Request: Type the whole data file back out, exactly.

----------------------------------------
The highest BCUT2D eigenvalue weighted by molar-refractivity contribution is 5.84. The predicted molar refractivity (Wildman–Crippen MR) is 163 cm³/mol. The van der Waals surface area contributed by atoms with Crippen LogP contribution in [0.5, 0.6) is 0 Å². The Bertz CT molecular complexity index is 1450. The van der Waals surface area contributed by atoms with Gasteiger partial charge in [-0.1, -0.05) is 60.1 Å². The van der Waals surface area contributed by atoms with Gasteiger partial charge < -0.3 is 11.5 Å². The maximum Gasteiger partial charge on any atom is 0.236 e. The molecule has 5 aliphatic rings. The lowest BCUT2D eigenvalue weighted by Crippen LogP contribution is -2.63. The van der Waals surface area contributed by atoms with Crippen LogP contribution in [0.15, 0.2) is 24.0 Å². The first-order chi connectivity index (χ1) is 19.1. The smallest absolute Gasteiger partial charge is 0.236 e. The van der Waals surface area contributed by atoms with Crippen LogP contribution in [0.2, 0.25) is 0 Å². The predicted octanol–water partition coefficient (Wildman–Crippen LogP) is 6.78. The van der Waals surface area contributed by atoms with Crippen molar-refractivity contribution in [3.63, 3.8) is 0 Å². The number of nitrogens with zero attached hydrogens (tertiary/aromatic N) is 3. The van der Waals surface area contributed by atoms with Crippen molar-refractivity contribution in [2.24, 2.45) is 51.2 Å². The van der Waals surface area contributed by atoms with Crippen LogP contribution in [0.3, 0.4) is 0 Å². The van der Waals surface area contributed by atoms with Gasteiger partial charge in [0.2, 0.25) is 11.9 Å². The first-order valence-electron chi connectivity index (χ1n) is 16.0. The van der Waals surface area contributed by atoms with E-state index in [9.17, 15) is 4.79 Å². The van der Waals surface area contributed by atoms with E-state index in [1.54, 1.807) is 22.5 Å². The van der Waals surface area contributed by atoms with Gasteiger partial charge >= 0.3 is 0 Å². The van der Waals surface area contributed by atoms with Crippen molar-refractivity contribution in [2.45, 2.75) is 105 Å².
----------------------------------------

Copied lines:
The highest BCUT2D eigenvalue weighted by molar-refractivity contribution is 5.84. The predicted molar refractivity (Wildman–Crippen MR) is 163 cm³/mol. The van der Waals surface area contributed by atoms with Crippen LogP contribution in [0.5, 0.6) is 0 Å². The Bertz CT molecular complexity index is 1450. The van der Waals surface area contributed by atoms with Gasteiger partial charge in [-0.1, -0.05) is 60.1 Å². The van der Waals surface area contributed by atoms with Gasteiger partial charge < -0.3 is 11.5 Å². The maximum Gasteiger partial charge on any atom is 0.236 e. The molecule has 5 aliphatic rings. The lowest BCUT2D eigenvalue weighted by Crippen LogP contribution is -2.63. The van der Waals surface area contributed by atoms with Crippen LogP contribution in [0.15, 0.2) is 24.0 Å². The first-order chi connectivity index (χ1) is 19.1. The smallest absolute Gasteiger partial charge is 0.236 e. The van der Waals surface area contributed by atoms with Crippen LogP contribution in [0.2, 0.25) is 0 Å². The predicted octanol–water partition coefficient (Wildman–Crippen LogP) is 6.78. The van der Waals surface area contributed by atoms with Crippen molar-refractivity contribution in [3.63, 3.8) is 0 Å². The number of nitrogens with zero attached hydrogens (tertiary/aromatic N) is 3. The van der Waals surface area contributed by atoms with Crippen molar-refractivity contribution in [2.24, 2.45) is 51.2 Å². The van der Waals surface area contributed by atoms with Crippen LogP contribution in [0.3, 0.4) is 0 Å². The van der Waals surface area contributed by atoms with Gasteiger partial charge in [0.2, 0.25) is 11.9 Å². The first-order valence-electron chi connectivity index (χ1n) is 16.0. The van der Waals surface area contributed by atoms with E-state index in [9.17, 15) is 4.79 Å². The van der Waals surface area contributed by atoms with E-state index in [1.54, 1.807) is 22.5 Å². The van der Waals surface area contributed by atoms with Gasteiger partial charge >= 0.3 is 0 Å². The van der Waals surface area contributed by atoms with Crippen molar-refractivity contribution in [2.45, 2.75) is 105 Å².